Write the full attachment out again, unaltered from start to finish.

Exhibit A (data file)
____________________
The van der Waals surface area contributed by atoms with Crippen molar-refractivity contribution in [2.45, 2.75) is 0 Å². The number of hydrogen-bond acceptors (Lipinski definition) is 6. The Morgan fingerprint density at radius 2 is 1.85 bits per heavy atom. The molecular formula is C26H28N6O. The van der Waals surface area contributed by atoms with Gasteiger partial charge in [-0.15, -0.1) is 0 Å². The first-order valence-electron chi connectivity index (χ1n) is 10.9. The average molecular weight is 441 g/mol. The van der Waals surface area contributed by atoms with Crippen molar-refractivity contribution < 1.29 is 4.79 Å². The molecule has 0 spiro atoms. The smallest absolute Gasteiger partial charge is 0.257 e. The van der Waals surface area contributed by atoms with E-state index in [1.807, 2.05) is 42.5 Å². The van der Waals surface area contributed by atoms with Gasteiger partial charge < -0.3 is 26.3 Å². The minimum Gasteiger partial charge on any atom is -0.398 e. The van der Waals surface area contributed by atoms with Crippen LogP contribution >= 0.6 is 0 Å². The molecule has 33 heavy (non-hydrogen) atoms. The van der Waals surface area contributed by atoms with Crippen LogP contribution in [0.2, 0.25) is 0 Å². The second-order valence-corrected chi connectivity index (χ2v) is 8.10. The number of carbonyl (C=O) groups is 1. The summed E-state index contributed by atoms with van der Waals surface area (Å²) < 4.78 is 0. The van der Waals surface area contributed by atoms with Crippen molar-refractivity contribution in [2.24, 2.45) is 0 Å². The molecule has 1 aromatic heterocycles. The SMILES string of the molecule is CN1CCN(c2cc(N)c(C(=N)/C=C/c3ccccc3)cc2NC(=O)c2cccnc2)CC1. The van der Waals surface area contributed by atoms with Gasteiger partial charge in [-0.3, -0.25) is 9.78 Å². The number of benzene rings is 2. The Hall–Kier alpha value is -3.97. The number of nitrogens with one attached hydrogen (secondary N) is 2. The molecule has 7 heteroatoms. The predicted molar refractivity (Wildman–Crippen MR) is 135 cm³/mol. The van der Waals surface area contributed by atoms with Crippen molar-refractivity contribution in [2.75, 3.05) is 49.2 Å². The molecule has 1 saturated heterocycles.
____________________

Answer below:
The van der Waals surface area contributed by atoms with Crippen molar-refractivity contribution in [2.45, 2.75) is 0 Å². The number of hydrogen-bond acceptors (Lipinski definition) is 6. The Morgan fingerprint density at radius 2 is 1.85 bits per heavy atom. The molecular formula is C26H28N6O. The van der Waals surface area contributed by atoms with Gasteiger partial charge in [-0.15, -0.1) is 0 Å². The first-order valence-electron chi connectivity index (χ1n) is 10.9. The average molecular weight is 441 g/mol. The van der Waals surface area contributed by atoms with Crippen molar-refractivity contribution < 1.29 is 4.79 Å². The molecule has 0 spiro atoms. The smallest absolute Gasteiger partial charge is 0.257 e. The van der Waals surface area contributed by atoms with E-state index in [1.807, 2.05) is 42.5 Å². The van der Waals surface area contributed by atoms with Gasteiger partial charge < -0.3 is 26.3 Å². The minimum Gasteiger partial charge on any atom is -0.398 e. The van der Waals surface area contributed by atoms with Crippen LogP contribution >= 0.6 is 0 Å². The molecule has 33 heavy (non-hydrogen) atoms. The van der Waals surface area contributed by atoms with Crippen LogP contribution in [0.2, 0.25) is 0 Å². The second-order valence-corrected chi connectivity index (χ2v) is 8.10. The number of carbonyl (C=O) groups is 1. The summed E-state index contributed by atoms with van der Waals surface area (Å²) < 4.78 is 0. The van der Waals surface area contributed by atoms with Crippen molar-refractivity contribution in [2.24, 2.45) is 0 Å². The molecule has 1 aromatic heterocycles. The SMILES string of the molecule is CN1CCN(c2cc(N)c(C(=N)/C=C/c3ccccc3)cc2NC(=O)c2cccnc2)CC1. The van der Waals surface area contributed by atoms with Gasteiger partial charge in [-0.3, -0.25) is 9.78 Å². The number of benzene rings is 2. The Hall–Kier alpha value is -3.97. The number of nitrogens with one attached hydrogen (secondary N) is 2. The molecule has 7 heteroatoms. The predicted molar refractivity (Wildman–Crippen MR) is 135 cm³/mol. The van der Waals surface area contributed by atoms with Crippen molar-refractivity contribution in [2.75, 3.05) is 49.2 Å². The molecule has 1 saturated heterocycles.